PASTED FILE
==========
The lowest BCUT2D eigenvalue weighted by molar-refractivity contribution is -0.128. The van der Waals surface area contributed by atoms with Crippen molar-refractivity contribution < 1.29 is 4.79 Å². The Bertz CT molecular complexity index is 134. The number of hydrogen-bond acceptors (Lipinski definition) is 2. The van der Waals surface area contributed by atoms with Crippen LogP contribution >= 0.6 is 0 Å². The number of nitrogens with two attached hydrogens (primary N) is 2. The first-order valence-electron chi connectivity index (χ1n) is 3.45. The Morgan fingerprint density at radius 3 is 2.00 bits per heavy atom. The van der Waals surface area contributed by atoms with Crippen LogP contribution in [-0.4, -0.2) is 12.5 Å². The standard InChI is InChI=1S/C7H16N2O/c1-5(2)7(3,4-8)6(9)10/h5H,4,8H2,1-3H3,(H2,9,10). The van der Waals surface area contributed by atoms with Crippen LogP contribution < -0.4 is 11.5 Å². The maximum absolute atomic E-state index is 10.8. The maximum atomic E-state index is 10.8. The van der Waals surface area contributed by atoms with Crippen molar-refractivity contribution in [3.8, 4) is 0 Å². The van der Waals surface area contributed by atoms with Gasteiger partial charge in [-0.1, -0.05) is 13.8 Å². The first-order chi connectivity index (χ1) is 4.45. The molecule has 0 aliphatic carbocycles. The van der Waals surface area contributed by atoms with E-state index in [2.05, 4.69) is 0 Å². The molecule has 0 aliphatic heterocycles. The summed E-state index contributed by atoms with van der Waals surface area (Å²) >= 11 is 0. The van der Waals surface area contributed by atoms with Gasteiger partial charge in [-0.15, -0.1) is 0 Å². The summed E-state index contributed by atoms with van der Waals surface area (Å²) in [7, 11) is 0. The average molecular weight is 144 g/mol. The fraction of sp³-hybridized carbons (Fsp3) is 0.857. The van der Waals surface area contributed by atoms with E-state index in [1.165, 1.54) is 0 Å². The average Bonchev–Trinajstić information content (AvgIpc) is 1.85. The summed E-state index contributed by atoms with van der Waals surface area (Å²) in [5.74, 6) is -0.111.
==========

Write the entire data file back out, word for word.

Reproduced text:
The lowest BCUT2D eigenvalue weighted by molar-refractivity contribution is -0.128. The van der Waals surface area contributed by atoms with Crippen molar-refractivity contribution < 1.29 is 4.79 Å². The Bertz CT molecular complexity index is 134. The number of hydrogen-bond acceptors (Lipinski definition) is 2. The van der Waals surface area contributed by atoms with Crippen LogP contribution >= 0.6 is 0 Å². The number of nitrogens with two attached hydrogens (primary N) is 2. The first-order valence-electron chi connectivity index (χ1n) is 3.45. The Morgan fingerprint density at radius 3 is 2.00 bits per heavy atom. The van der Waals surface area contributed by atoms with Crippen LogP contribution in [-0.4, -0.2) is 12.5 Å². The standard InChI is InChI=1S/C7H16N2O/c1-5(2)7(3,4-8)6(9)10/h5H,4,8H2,1-3H3,(H2,9,10). The van der Waals surface area contributed by atoms with Crippen LogP contribution < -0.4 is 11.5 Å². The maximum absolute atomic E-state index is 10.8. The maximum atomic E-state index is 10.8. The van der Waals surface area contributed by atoms with Crippen molar-refractivity contribution in [3.8, 4) is 0 Å². The van der Waals surface area contributed by atoms with Gasteiger partial charge in [-0.1, -0.05) is 13.8 Å². The first-order chi connectivity index (χ1) is 4.45. The molecule has 0 aliphatic carbocycles. The van der Waals surface area contributed by atoms with E-state index in [2.05, 4.69) is 0 Å². The molecule has 0 aliphatic heterocycles. The summed E-state index contributed by atoms with van der Waals surface area (Å²) >= 11 is 0. The van der Waals surface area contributed by atoms with Gasteiger partial charge in [-0.15, -0.1) is 0 Å². The summed E-state index contributed by atoms with van der Waals surface area (Å²) in [7, 11) is 0. The average molecular weight is 144 g/mol. The fraction of sp³-hybridized carbons (Fsp3) is 0.857. The van der Waals surface area contributed by atoms with E-state index in [1.165, 1.54) is 0 Å². The average Bonchev–Trinajstić information content (AvgIpc) is 1.85. The summed E-state index contributed by atoms with van der Waals surface area (Å²) in [5.74, 6) is -0.111.